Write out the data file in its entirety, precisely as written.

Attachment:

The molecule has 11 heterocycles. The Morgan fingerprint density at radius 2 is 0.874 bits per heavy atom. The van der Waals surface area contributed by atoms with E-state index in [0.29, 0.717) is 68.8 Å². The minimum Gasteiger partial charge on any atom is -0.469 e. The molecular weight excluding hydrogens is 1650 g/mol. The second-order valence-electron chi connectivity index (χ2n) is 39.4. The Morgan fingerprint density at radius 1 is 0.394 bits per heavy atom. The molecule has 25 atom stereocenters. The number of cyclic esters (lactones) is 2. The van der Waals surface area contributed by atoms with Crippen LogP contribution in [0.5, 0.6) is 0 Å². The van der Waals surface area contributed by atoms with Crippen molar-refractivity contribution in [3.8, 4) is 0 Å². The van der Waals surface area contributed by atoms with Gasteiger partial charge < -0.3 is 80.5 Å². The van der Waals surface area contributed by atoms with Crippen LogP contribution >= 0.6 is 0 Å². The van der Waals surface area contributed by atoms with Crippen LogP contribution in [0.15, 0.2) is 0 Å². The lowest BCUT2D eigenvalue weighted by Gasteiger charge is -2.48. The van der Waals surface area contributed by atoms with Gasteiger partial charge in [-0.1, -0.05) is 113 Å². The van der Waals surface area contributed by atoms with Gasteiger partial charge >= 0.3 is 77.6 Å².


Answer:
The molecule has 11 heterocycles. The Morgan fingerprint density at radius 2 is 0.874 bits per heavy atom. The van der Waals surface area contributed by atoms with E-state index in [0.29, 0.717) is 68.8 Å². The minimum Gasteiger partial charge on any atom is -0.469 e. The molecular weight excluding hydrogens is 1650 g/mol. The second-order valence-electron chi connectivity index (χ2n) is 39.4. The Morgan fingerprint density at radius 1 is 0.394 bits per heavy atom. The molecule has 25 atom stereocenters. The number of cyclic esters (lactones) is 2. The van der Waals surface area contributed by atoms with Crippen LogP contribution in [0.5, 0.6) is 0 Å². The van der Waals surface area contributed by atoms with Crippen molar-refractivity contribution in [3.8, 4) is 0 Å². The van der Waals surface area contributed by atoms with Gasteiger partial charge < -0.3 is 80.5 Å². The van der Waals surface area contributed by atoms with Crippen LogP contribution >= 0.6 is 0 Å². The van der Waals surface area contributed by atoms with Crippen LogP contribution in [0.15, 0.2) is 0 Å². The lowest BCUT2D eigenvalue weighted by Gasteiger charge is -2.48. The van der Waals surface area contributed by atoms with Gasteiger partial charge in [-0.1, -0.05) is 113 Å². The van der Waals surface area contributed by atoms with Gasteiger partial charge >= 0.3 is 77.6 Å².